In 1990, Prince went back on tour with a revamped band for his stripped down, back-to-basics Nude Tour. With the departures of Boni Boyer, Sheila E., the horns, and Cat, Prince brought in Rosie Gaines on keys, drummer Michael Bland, and dancing trio The Game Boyz (Tony M., Kirky J., and Damon Dickson). The European and Japanese tour was a financial success with its short, greatest hits setlist. As the year progressed, Prince finished production on his fourth film, Graffiti Bridge, and the album of the same name. Initially, Warner Bros. was reluctant to fund the film, but with Prince’s assurances it would be a sequel to Purple Rain as well as the involvement of the original members of The Time, the studio greenlit the project. Released on August 20, 1990, the album reached No.6 on the Billboard 200 and R&B albums chart. The single “Thieves in the Temple” reaching No.6 on the Hot 100 and No.1 on the R&B chart. Also from that album, “Round and Round” placed at number 12 on the U.S. charts and Number 2 on the R&B charts. The song featured the teenage Tevin Campbell (who also had a role in the film) on lead vocals. The film, released on November 20, 1990, was a critical and box office flop, grossing just $4.2 million. After the release of the film and album, the last remaining members of The Revolution, Miko Weaver and Doctor Fink, left Prince’s band.
The New Power Generation, Diamonds and Pearls and name change: 1991–94
Prince’s Yellow Cloud Guitar at the Smithsonian Castle. Prince can be seen playing this guitar in the “Gett Off” video.
1991 marked the debut of Prince’s new band, the New Power Generation. With guitarist Miko Weaver and long-time keyboardist Doctor Fink gone, Prince added bass player Sonny T., Tommy Barbarella on keyboards, and a brass section known as the Hornheads to go along with Levi Seacer (taking over on guitar), Rosie Gaines, Michael Bland, and the Game Boyz. With significant input from his band members, Diamonds and Pearls was released on October 1, 1991. Reaching No.3 on the Billboard 200 album chart, Diamonds and Pearls saw 4 hit singles released in the United States. “Gett Off” peaked at No.21 on the Hot 100 and No.6 on the R&B charts, followed by “Cream” which gave Prince his fifth U.S. number one single. The title track “Diamonds and Pearls” became the album’s third single, reaching No.3 on the Hot 100 and the top spot on the R&B charts. “Money Don’t Matter 2 Night” peaked at No.23 and No.14 on the Hot 100 and R&B charts respectively.
1992 saw Prince and The New Power Generation release his twelfth album, ‘Love Symbol Album’, bearing only an unpronounceable symbol on the cover (later copyrighted as Love Symbol #2). The album, generally referred to as the Love Symbol Album, would peak at No.5 on the Billboard 200. While the label wanted “7” to be the first single, Prince fought to have “My Name Is Prince” as he “felt that the song’s more hip-hoppery would appeal to the same audience” that had purchased the previous album. Prince got his way but “My Name Is Prince” only managed to reach No.36 on the Billboard Hot 100 and No.23 on the R&B chart. The follow-up single “Sexy MF” fared worse, charting at No.66 on the Hot 100 and No.76 on the R&B chart. The label’s preferred lead single choice “7” would be the album’s lone top ten hit, reaching #7. ‘Love Symbol Album’ would go on to sell 2.8 million copies worldwide.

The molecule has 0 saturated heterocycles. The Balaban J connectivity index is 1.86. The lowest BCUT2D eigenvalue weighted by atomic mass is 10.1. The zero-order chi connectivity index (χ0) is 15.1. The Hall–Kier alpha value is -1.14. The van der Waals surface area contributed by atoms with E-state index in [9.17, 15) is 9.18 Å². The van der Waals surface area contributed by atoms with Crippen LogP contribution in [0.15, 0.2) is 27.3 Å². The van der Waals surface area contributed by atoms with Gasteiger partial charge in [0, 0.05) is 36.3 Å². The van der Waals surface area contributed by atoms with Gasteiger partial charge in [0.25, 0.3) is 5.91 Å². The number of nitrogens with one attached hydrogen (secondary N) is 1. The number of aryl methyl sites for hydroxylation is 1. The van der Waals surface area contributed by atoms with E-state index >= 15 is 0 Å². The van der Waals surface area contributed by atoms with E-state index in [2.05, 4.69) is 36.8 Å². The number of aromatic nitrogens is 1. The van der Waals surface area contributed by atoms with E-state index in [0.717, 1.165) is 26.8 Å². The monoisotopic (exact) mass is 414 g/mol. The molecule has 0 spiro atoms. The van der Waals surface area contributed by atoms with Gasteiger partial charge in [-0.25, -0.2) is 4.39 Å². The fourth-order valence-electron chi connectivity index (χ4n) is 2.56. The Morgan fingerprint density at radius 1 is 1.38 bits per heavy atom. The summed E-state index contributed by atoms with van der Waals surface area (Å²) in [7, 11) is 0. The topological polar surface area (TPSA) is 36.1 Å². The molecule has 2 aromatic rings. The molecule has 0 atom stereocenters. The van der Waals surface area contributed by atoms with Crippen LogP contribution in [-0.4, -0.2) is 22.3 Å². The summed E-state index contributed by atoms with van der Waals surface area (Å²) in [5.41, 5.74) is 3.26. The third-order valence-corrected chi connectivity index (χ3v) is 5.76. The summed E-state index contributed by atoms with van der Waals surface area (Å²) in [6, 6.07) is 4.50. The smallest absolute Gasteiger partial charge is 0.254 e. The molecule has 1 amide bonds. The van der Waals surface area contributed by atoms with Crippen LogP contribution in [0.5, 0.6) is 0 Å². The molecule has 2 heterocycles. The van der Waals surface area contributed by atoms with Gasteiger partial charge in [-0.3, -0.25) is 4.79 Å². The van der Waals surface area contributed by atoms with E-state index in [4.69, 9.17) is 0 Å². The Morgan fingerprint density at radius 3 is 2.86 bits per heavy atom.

Logo. Hollow circle above downward arrow crossed with a curlicued horn-shaped symbol and then a short bar
The unpronounceable symbol (later dubbed “Love Symbol #2”)
After two failed attempts in 1990 and 1991, Warner Bros. finally released a greatest hits compilation with the three-disc The Hits/The B-Sides in 1993. The first two discs were also sold separately as The Hits 1 and The Hits 2. In addition to featuring the majority of Prince’s hit singles (with the exception of “Batdance” and other songs that appeared on the Batman soundtrack), The Hits includes an array of previously hard-to-find recordings, notably B-sides spanning the majority of Prince’s career, as well as a handful of previously unreleased tracks such as the Revolution-recorded “Power Fantastic” and a live recording of “Nothing Compares 2 U” with Rosie Gaines. Two new songs, “Pink Cashmere” and “Peach”, were chosen as promotional singles to accompany the compilation album.
1993 also marked the year in which Prince changed his stage name to the Love Symbol (see left), which was explained as a combination of the symbols for male (♂) and female (♀). In order to use the symbol in print media, Warner Bros. had to organize a mass mailing of floppy disks with a custom font. Because the symbol had no stated pronunciation, he was often referred to as “The Artist Formerly Known as Prince”, as well as “The Artist”.